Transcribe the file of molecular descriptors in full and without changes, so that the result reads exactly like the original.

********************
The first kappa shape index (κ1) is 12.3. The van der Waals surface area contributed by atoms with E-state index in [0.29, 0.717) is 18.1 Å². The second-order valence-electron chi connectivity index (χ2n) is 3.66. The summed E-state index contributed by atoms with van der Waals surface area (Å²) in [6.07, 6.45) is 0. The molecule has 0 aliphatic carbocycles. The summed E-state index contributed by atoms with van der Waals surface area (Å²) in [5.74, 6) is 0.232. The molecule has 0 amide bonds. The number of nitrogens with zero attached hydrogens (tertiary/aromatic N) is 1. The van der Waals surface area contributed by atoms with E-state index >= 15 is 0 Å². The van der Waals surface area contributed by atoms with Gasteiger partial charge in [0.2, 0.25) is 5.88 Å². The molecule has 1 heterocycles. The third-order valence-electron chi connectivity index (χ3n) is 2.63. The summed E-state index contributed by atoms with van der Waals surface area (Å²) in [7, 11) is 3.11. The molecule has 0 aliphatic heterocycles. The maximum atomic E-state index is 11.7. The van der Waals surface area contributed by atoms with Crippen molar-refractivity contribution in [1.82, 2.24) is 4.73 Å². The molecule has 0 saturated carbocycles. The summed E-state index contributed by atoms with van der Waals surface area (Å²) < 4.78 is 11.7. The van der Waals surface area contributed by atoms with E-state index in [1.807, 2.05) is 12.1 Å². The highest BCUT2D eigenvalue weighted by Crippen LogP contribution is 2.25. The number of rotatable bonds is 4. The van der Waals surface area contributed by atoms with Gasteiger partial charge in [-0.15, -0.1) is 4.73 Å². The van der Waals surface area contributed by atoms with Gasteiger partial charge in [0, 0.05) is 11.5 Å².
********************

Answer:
The first kappa shape index (κ1) is 12.3. The van der Waals surface area contributed by atoms with E-state index in [0.29, 0.717) is 18.1 Å². The second-order valence-electron chi connectivity index (χ2n) is 3.66. The summed E-state index contributed by atoms with van der Waals surface area (Å²) in [6.07, 6.45) is 0. The molecule has 0 aliphatic carbocycles. The summed E-state index contributed by atoms with van der Waals surface area (Å²) in [5.74, 6) is 0.232. The molecule has 0 amide bonds. The number of nitrogens with zero attached hydrogens (tertiary/aromatic N) is 1. The van der Waals surface area contributed by atoms with E-state index >= 15 is 0 Å². The van der Waals surface area contributed by atoms with Gasteiger partial charge in [0.2, 0.25) is 5.88 Å². The molecule has 1 heterocycles. The third-order valence-electron chi connectivity index (χ3n) is 2.63. The summed E-state index contributed by atoms with van der Waals surface area (Å²) in [7, 11) is 3.11. The molecule has 0 aliphatic heterocycles. The maximum atomic E-state index is 11.7. The van der Waals surface area contributed by atoms with Crippen molar-refractivity contribution in [1.82, 2.24) is 4.73 Å². The molecule has 0 saturated carbocycles. The summed E-state index contributed by atoms with van der Waals surface area (Å²) < 4.78 is 11.7. The van der Waals surface area contributed by atoms with E-state index in [1.807, 2.05) is 12.1 Å². The highest BCUT2D eigenvalue weighted by Crippen LogP contribution is 2.25. The number of rotatable bonds is 4. The van der Waals surface area contributed by atoms with Gasteiger partial charge in [-0.15, -0.1) is 4.73 Å². The van der Waals surface area contributed by atoms with Gasteiger partial charge in [0, 0.05) is 11.5 Å².